Tuesday, June 26, 2007

Rhubarb Upside-Down Cake

Rhubarb Upside-Down Cake
Dorcas Annette Walker

The other week we picked our first harvest of rhubarb. So I thought I’d end the month of June with some rhubarb recipes. You either hate or love rhubarb. There doesn’t seem to be any middle ground. Sadly today’s modern youngsters are not familiar with rhubarb as you seldom see it served. Rhubarb stalks are quite tart to the taste. I’ve known a few who actually like to eat the raw stalks. Personally I like my rhubarb cooked sweetened, and fruit added for color.

Rhubarb dates back to 2700 BC in China where it was cultivated for medicinal purposes. Its appearance in America was between 1790 and the early 1800’s. Rhubarb is actually a vegetable (a member of the buckwheat family with heart-shaped leaves that are poisonous), but was reclassified as a fruit by the US custom officials according to the way it was eaten. Rhubarb is harvested by pulling the stalks away from the base of the crown and snapped off- avoid cutting the stems with a knife as rot can set in. I was amazed at the diversity of recipes for rhubarb from: breads, cakes, cobblers, cookies, drinks, jellies, muffins, pies, puddings, salads, sauces, soups, to wine. Besides being good to eat, rhubarb has also been used in medicines and folk healing for centuries. Still not convinced that rhubarb is useful? Rhubarb can be used to clean pots and pans (rub an application of rhubarb over burnt area to bring back the shine in no time), as a hair color dye (only for persons with blond or light brown hair), as an insecticide (good for killing cabbage caterpillars, aphids, peach & cherry slugs), and in making paper (the fibers are used in handmade papers). I found one Rhubarb Tart Song and several poems lauding rhubarb. A couple of Yale scientists even discovered that the oxalic acid found in rhubarb can be used to help save the ozone layer. Bring on the rhubarb!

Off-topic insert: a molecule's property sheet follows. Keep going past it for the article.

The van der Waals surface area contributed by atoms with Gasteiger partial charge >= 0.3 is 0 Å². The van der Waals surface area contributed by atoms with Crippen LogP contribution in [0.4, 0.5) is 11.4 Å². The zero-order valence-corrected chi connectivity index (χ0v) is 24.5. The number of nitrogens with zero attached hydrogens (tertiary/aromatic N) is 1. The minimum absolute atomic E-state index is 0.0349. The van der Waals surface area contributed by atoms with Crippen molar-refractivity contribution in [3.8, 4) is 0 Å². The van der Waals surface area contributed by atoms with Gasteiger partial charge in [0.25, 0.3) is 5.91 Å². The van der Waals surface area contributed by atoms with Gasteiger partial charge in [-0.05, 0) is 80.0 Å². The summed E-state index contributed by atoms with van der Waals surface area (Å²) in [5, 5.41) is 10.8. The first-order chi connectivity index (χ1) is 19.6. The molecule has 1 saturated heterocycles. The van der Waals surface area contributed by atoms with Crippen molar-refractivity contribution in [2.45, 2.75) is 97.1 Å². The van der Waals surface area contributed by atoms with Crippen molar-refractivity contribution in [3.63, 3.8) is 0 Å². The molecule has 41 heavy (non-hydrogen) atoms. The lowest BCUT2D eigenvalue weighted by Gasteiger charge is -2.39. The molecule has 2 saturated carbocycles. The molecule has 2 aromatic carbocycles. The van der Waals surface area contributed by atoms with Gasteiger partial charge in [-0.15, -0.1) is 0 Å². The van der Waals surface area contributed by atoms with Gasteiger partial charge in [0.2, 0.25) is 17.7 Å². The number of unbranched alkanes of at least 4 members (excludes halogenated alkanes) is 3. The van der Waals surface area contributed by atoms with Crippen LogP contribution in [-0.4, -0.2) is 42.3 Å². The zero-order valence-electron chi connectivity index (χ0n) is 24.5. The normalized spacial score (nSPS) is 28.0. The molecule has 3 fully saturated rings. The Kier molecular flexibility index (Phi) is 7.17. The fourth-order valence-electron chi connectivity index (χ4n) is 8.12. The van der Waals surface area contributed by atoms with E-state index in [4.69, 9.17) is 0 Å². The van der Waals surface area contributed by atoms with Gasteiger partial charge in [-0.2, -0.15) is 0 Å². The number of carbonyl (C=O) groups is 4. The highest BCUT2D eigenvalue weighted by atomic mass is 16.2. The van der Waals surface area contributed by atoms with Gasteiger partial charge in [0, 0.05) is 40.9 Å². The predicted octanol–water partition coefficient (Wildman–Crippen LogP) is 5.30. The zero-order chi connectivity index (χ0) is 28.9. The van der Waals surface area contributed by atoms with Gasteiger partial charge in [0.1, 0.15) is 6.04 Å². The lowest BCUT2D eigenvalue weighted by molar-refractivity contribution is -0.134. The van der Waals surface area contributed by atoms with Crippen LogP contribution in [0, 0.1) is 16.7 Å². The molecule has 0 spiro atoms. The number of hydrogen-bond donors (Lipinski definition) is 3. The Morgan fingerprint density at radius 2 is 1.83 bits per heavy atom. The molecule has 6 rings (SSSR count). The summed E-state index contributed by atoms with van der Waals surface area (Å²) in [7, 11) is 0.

At home we used to make an old-fashion rhubarb pie but cutting up four cups of rhubarb, placing them in an unbaked pie shell, and pouring over a mixture of: one-and-one-half cups of sugar, three tablespoons of flour, one-fourth teaspoon of salt, one tablespoon of lemon juice, and two eggs all beaten together. Top with stiff egg whites and bake for around thirty-five minutes until the rhubarb is soft. After I got married I discovered another way to make rhubarb pie that was more colorful by first baking a crust. Cook the rhubarb separately in water with a pinch of soda until soft, add a package of strawberry jello (sliced strawberries can also be added) and sugar to sweeten, and then pour the rhubarb mixture into the baked pie crust. Chill until thickened and serve with cool whip. For years I’ve made an easy, delicious, rhubarb jam by cooking up four quarts of sliced rhubarb stalks in six cups of water with a pinch of soda until soft, then adding: two (four oz) cans of crushed pineapple, eight cups of sugar, and two large packages of strawberry jello. Bring mixture to a rolling boil, pour into pint jars, and seal- makes around one dozen pints. Even so rhubarb has a way of multiplying. I was excited to discover a recipe for a Rhubarb Upside-Down Cake that is easy to make and colorful. All total the preparation time for the Rhubarb Upside-Down Cake is one-and-one-half hours (baking time included) and serves around twelve.

Rhubarb Upside-Down Cake

Mix together and place in the bottom of a 9 x 12 baking dish:
6 c rhubarb cut up into 1-inch pieces
1 c sugar
2 (3 oz) boxes of strawberry jello
2 c mini marshmallows

Take a white cake mix, prepare according to the directions, and pour over the rhubarb mixture. Bake at 350º for one hour. Chill cake. Serve by flipping the cake over and garnish with a dollop of cool whip!

Dorcas Annette Walker is a freelance writer, author, columnist, and photographer from Jamestown, TN. If you have any cooking tips or favorite recipes you are welcome to contact me by mail at: Dorcas Walker, 929 Wildwood Lane, Jamestown, TN 38556 or email me at: dorcaswalker@yahoo.com. For more information about the Walker family and Dorcas’ books check out her website at: www.dorcasannettewalker.com or htpp://dorcasannettewalker.blogspot.com for other Creative Mountain Cookin recipes.

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